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Wind shear, or winds that can sometimes disrupt tropical storm formation or organization, is also expected to remain low along the system's track.

At this early stage, and should the system develop, there is a broad zone over which the system may track. That track may depend not only on steering breezes but also on the intensity of the system. A quick-developing, strong system is more likely to turn to the north sooner rather than a weaker system or one that takes longer to develop into a cyclone.

It may also encounter land as it nears southeastern Mexico or Cuba, depending on which direction it takes -- a factor that could limit the strength or organization of the system.

The same type of mechanism, a southward dip in the jet stream, that will keep Fiona away from the U.S., may not be prominent enough to prevent the same scenario for the southern U.S. this time around.

As the Caribbean system takes shape, another dip in the jet stream could develop over the U.S., potentially creating southerly steering breezes that could guide the storm into the U.S. along the eastern Gulf coast or the Florida Straits. Depending on exactly how the jet stream dip moves along, it could leave a pathway open for areas farther to the west along the Gulf coast to be impacted.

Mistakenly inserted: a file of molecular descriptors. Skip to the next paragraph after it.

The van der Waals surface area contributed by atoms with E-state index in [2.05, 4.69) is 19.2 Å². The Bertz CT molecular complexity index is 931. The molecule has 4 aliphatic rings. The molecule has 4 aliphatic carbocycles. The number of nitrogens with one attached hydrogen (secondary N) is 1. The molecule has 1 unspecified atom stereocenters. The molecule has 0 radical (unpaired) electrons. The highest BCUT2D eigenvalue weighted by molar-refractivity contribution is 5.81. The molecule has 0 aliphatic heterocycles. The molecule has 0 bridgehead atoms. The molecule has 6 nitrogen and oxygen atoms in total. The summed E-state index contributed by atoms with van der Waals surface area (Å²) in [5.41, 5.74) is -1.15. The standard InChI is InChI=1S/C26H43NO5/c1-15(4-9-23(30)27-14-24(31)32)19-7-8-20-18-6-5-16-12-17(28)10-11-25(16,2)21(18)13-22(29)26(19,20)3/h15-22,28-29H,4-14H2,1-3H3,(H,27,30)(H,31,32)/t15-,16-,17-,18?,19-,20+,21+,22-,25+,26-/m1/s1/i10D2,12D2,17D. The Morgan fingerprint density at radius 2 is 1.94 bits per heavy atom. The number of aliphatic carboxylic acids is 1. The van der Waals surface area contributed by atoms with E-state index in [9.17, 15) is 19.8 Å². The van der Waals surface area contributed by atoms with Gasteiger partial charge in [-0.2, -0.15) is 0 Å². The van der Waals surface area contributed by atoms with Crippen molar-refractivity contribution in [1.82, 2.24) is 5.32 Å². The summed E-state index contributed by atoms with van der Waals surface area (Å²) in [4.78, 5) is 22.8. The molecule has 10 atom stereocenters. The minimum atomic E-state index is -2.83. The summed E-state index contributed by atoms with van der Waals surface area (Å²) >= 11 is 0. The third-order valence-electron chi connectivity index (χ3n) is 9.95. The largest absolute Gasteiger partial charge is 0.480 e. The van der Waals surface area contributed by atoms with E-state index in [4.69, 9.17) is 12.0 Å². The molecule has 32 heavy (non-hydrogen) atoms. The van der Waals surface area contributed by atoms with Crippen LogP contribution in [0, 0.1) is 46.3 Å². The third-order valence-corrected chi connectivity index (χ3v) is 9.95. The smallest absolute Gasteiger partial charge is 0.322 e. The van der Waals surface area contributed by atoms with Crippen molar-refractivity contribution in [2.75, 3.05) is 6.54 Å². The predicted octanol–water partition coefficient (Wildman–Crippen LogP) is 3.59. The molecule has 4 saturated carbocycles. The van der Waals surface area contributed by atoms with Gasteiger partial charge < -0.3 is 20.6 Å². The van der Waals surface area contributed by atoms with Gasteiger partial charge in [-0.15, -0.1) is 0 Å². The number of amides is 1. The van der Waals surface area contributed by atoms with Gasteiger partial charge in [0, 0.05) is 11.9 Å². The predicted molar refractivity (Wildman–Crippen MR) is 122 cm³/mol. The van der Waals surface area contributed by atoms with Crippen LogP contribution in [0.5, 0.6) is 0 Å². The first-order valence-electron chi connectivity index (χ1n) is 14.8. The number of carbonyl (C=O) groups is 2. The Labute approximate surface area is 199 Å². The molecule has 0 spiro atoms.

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AccuWeather meteorologists say that there is a wide range of possibilities for future movement on the system, which has yet to bud in the Atlantic due to a variety of possible steering and development factors.

"At this early stage, U.S. interests from Miami to New Orleans should closely watch the evolution of this system," Pastelok said.

Forecasters expect the system to reach major hurricane intensity and say anyone living between the central and western Caribbean to the U.S. Southeast should pay attention. If the storm reaches the Florida Peninsula, there may be an avenue to move northward along the Atlantic Seaboard.

It does not appear that this system would be a threat to areas in the northeastern Caribbean, including Puerto Rico and the Dominican Republic, which were hit hard by Fiona.

Forecasters say the system could move toward Cuba, which could hinder development and keep the system weaker for a time, or on the other hand, the system could move over Central America, which would also prevent the system from becoming strong quickly.

Another scenario is that it could bypass land and head straight for the Gulf of Mexico -- a possible outcome that would allow the system to pick up strength quicker.

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The 2022 Atlantic hurricane season has been largely inactive so far. There have been seven named tropical systems and the closest approach from a hurricane to the U.S. was several hundred miles away.

Hurricane Earl moved east of Bermuda to within about 800 miles of the East Coast at its closest approach -- and on Tuesday Fiona came within 600 miles of Miami.